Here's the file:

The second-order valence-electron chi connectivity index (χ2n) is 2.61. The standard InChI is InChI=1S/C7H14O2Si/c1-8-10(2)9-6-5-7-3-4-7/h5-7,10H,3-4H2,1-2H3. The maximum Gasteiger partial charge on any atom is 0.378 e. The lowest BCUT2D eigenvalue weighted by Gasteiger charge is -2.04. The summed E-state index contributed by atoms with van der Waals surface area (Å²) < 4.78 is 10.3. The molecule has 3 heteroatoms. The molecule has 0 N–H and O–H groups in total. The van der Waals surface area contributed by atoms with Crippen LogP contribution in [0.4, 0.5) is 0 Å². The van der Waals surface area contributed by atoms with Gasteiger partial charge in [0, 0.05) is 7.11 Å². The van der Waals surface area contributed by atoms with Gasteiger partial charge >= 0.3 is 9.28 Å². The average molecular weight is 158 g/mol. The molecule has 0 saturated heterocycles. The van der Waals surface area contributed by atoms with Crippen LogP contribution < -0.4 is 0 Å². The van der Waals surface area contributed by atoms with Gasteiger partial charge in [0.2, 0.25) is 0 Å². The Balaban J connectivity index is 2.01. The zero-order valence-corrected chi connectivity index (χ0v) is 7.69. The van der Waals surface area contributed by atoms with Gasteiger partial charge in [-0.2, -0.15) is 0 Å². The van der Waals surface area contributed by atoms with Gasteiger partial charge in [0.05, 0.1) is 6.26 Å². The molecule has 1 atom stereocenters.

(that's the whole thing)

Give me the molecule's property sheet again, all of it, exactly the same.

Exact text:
The second-order valence-electron chi connectivity index (χ2n) is 2.61. The standard InChI is InChI=1S/C7H14O2Si/c1-8-10(2)9-6-5-7-3-4-7/h5-7,10H,3-4H2,1-2H3. The maximum Gasteiger partial charge on any atom is 0.378 e. The lowest BCUT2D eigenvalue weighted by Gasteiger charge is -2.04. The summed E-state index contributed by atoms with van der Waals surface area (Å²) < 4.78 is 10.3. The molecule has 3 heteroatoms. The molecule has 0 N–H and O–H groups in total. The van der Waals surface area contributed by atoms with Crippen LogP contribution in [0.4, 0.5) is 0 Å². The van der Waals surface area contributed by atoms with Gasteiger partial charge in [0, 0.05) is 7.11 Å². The van der Waals surface area contributed by atoms with Gasteiger partial charge >= 0.3 is 9.28 Å². The average molecular weight is 158 g/mol. The molecule has 0 saturated heterocycles. The van der Waals surface area contributed by atoms with Crippen LogP contribution < -0.4 is 0 Å². The van der Waals surface area contributed by atoms with Gasteiger partial charge in [0.2, 0.25) is 0 Å². The Balaban J connectivity index is 2.01. The zero-order valence-corrected chi connectivity index (χ0v) is 7.69. The van der Waals surface area contributed by atoms with Gasteiger partial charge in [-0.2, -0.15) is 0 Å². The van der Waals surface area contributed by atoms with Gasteiger partial charge in [0.05, 0.1) is 6.26 Å². The molecule has 1 atom stereocenters.